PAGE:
Frankfort's tallest building to be demolished later this year
The tallest building in Frankfort is about to become rubble.
FRANKFORT, Ky. (WDRB) -- The tallest building in Frankfort is about to become rubble.
It is 28 stories tall and has towered over Frankfort since 1972. But the state says the Capital Plaza Tower is too expensive to maintain, so the building and almost everything around it are coming down.
One of those around it is Earnie Baker, who has cut hair in the shadow of the Capitol Plaza Tower since the mid 1970s. His customers have included several governors.
“This used to be the main place in Frankfort to come,” Baker said;
But Baker learned on Tuesday that he'll have to move. When the Capital Plaza Tower comes down, so will the adjacent Fountain Place Shopping Center.
“We have to be out by Sept. 29,” he said.
At one time, the tower housed hundreds of state employees. But over the years it has fallen into disrepair.
The last state office left the building last fall. Now, the state is looking for a contractor to tear it down.
“It's in such bad disrepair that to renovate it would not make any financial sense,” Frankfort Mayor William May said.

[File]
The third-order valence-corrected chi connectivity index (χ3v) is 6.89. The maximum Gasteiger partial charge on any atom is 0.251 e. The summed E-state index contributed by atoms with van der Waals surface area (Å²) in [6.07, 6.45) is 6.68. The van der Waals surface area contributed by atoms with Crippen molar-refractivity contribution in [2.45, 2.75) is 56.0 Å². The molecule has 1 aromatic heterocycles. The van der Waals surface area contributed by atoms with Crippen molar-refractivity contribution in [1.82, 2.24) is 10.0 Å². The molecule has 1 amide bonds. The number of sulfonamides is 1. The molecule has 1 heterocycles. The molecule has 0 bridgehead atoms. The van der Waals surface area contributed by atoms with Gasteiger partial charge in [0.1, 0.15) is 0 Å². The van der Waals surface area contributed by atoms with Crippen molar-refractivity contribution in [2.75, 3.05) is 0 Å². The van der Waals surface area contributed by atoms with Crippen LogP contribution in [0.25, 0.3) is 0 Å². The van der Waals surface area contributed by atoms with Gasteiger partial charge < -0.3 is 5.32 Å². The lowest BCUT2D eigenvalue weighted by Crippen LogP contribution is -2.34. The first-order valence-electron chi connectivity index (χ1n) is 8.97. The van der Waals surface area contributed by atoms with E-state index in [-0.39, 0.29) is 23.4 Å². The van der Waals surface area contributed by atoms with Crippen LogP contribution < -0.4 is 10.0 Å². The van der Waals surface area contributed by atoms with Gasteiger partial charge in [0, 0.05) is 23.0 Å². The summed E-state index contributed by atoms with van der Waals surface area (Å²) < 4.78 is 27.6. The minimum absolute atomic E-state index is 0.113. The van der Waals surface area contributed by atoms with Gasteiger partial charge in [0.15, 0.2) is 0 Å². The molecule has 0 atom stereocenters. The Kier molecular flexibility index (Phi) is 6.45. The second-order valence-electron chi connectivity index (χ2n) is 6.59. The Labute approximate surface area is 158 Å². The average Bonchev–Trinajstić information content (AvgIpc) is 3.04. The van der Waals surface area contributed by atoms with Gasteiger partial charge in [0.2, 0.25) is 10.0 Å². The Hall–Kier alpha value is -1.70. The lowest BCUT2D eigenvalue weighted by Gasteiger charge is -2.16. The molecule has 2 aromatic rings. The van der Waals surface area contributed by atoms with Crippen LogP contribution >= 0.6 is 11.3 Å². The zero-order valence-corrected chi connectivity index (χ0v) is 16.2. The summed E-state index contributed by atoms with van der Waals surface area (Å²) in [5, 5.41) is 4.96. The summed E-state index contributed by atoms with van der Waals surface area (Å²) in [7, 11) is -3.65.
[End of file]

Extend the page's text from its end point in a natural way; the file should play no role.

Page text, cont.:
May says he is glad the state plans to build a new, modern, five-story office complex that will bring hundreds of state jobs back to downtown, but the demolition also includes the nearby Frankfort Convention Center.
“That's the thing that is a little bit disconcerting,” May said.
The Finance and Administration Cabinet says it would cost $18.9 million to bring the Convention Center up to code and $34.5 million to renovate and expand it.
May hopes to work with the county and the state to eventually build a new venue for performing arts, sports and large meetings.
State officials will not say how much it might cost to tear down the old office tower and the build the new.
Pamela Trautner, spokesperson for the Finance and Administration Cabinet, said the state wants to enter into a “build-to-suit” arrangement with a private developer. Under such agreements, the developer pays for the cost and demolition and construction and then leases the property back to the state. At the end of the lease term, ownership of the property reverts back to the state.
Baker says he hates to leave the area, but has no plans to retire.
“I guess I'll try to find somewhere else,” he said.
The nearby Capital Plaza hotel and the YMCA building will be spared.
The state is soliciting bids for the project. They must be submitted before 10:30 a.m. on May 31.
Demolition is expected to begin Nov. 1, with construction on the office complex to star early in 2018.
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